The same concept applies to organizations using an APR-DRG-level approach. In this scenario, however, instead of trying to match CCs and MCCs, a mismatch occurs when CDI and coding have a different SOI or ROM. Unlike MS-DRG assignment, where a variety of diagnosis combinations can result in the same MS-DRG, each diagnosis has its own intrinsic SOI and ROM value. A true "quality" approach would also include mismatch cases where the billed claim features HCCs or cohort exclusion criteria that were not included in the final CDI working DRG or vice versa.
Because a typical diagnosis-level review is more time-consuming compared with an MS-DRG or APR-DRG approach, organizations may have to increase the size of their CDI staffs. Although a diagnosis-level approach requires CDI staff to identify and clarify documentation associated with a majority of diagnoses within the health record, their role should not be confused with those of coding or be classified as concurrent coding.
CDI staff are primarily concerned with identifying ambiguous documentation that affects the ability to assign a code for a subset of diagnoses (CCs, MCCs, HCCs, exclusion criteria, etc) and ensuring documentation supports documented conditions (clinical validation). This provides coders with access to a "clean" health record.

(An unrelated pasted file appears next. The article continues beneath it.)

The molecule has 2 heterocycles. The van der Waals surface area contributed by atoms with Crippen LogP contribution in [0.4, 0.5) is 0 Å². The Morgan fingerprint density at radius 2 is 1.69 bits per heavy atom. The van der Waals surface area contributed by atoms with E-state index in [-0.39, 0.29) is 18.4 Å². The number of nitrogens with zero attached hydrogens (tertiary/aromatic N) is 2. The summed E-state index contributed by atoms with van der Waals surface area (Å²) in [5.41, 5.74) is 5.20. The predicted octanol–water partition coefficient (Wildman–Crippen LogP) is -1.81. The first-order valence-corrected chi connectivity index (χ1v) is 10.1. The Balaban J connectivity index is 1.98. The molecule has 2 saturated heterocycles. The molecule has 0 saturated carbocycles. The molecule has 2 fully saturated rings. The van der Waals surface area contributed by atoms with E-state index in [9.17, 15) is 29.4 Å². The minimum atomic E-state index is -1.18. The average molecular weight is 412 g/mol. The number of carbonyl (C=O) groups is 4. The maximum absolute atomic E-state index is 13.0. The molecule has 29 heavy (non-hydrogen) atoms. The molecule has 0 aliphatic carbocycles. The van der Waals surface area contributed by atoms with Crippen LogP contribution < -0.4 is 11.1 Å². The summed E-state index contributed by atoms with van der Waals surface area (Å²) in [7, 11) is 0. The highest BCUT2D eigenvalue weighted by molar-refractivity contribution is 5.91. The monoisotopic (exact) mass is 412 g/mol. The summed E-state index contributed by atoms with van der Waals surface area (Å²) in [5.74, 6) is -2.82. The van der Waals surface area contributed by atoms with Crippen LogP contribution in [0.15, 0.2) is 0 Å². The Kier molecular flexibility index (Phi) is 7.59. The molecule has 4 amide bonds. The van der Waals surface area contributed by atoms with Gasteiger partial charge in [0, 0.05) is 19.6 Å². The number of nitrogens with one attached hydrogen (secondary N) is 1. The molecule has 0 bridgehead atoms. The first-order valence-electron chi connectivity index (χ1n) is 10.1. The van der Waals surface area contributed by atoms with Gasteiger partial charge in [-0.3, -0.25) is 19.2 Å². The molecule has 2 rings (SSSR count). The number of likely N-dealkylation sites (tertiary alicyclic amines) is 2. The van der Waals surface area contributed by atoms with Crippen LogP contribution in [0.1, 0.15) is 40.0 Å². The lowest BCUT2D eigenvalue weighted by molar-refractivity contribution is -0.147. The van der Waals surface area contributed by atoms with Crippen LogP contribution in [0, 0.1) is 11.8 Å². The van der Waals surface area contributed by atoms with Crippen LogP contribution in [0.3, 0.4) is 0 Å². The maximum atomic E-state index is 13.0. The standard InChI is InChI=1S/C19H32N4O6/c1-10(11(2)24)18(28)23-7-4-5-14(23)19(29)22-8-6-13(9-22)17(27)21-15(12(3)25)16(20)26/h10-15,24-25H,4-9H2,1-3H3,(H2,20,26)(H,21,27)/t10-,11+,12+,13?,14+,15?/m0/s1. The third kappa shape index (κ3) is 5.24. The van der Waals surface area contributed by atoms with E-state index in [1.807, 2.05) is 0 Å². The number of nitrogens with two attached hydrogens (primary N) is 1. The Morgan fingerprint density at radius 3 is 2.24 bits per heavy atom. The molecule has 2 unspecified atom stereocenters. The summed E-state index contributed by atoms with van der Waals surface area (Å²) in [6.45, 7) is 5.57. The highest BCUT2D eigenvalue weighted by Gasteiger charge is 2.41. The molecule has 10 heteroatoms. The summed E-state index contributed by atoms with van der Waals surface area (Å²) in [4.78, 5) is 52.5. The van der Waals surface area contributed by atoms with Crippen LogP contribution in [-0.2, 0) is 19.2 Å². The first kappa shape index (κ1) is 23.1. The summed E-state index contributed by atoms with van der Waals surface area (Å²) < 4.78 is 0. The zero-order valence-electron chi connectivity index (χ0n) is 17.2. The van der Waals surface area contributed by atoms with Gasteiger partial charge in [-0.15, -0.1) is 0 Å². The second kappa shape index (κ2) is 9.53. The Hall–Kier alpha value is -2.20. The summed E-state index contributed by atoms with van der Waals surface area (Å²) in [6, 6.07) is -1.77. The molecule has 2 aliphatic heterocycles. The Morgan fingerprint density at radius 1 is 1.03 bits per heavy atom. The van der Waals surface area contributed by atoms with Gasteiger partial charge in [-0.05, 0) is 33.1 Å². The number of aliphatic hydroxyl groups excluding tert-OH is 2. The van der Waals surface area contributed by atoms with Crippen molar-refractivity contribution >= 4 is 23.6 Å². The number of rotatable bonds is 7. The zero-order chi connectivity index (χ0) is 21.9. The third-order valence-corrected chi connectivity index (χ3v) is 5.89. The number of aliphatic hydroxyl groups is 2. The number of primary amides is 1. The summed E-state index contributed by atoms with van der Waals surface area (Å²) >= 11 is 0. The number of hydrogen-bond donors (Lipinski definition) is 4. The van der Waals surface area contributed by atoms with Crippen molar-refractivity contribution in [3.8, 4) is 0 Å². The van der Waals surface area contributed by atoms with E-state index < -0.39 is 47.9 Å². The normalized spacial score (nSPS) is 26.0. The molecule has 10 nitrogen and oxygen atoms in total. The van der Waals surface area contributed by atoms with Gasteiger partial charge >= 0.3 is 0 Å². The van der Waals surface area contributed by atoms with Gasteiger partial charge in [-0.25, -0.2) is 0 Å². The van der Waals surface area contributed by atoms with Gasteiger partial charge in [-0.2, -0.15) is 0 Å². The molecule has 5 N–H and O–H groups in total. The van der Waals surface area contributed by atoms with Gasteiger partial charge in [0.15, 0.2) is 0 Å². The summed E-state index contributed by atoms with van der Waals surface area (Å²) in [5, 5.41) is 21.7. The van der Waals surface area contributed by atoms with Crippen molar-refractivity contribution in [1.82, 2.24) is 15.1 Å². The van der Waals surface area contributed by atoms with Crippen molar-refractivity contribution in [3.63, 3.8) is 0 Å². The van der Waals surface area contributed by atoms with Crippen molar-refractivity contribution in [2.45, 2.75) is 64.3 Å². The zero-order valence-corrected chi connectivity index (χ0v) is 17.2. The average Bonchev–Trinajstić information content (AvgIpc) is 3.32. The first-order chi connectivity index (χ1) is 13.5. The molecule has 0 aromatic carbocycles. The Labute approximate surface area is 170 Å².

Ideally, CDI and coding work on a shared platform that includes computer-assisted coding, which can identify the impact of any diagnosis and features an integrated grouper that retains diagnosis and procedure codes selected during the CDI review process. This allows coders to validate and build on CDI's working DRG rather than starting from scratch.
As CDI staff become proficient in identifying and clarifying the documentation associated with impactful diagnoses, the coding burden is reduced, coder productivity increases, and bill hold times decrease.
To Reconcile or Not
Determining how DRG mismatches are defined is only the first step of the process; the next step is determining whether the mismatch requires reconciliation. If the goal of reconciliation is to identify educational and training opportunities—which may occur at the individual or departmental level—the reconciliation process should target cases that reveal deficiencies.
CDI workflow must be considered when determining whether a case requires reconciliation because it may limit the staff's ability to match the coding DRG. For example, do CDI staff assign ICD-10-PCS codes, or are they expected to only "ballpark" them? If procedure code assignment isn't a priority for CDI staff, then DRG mismatches based solely on different PCS codes should be excluded from the DRG reconciliation workflow.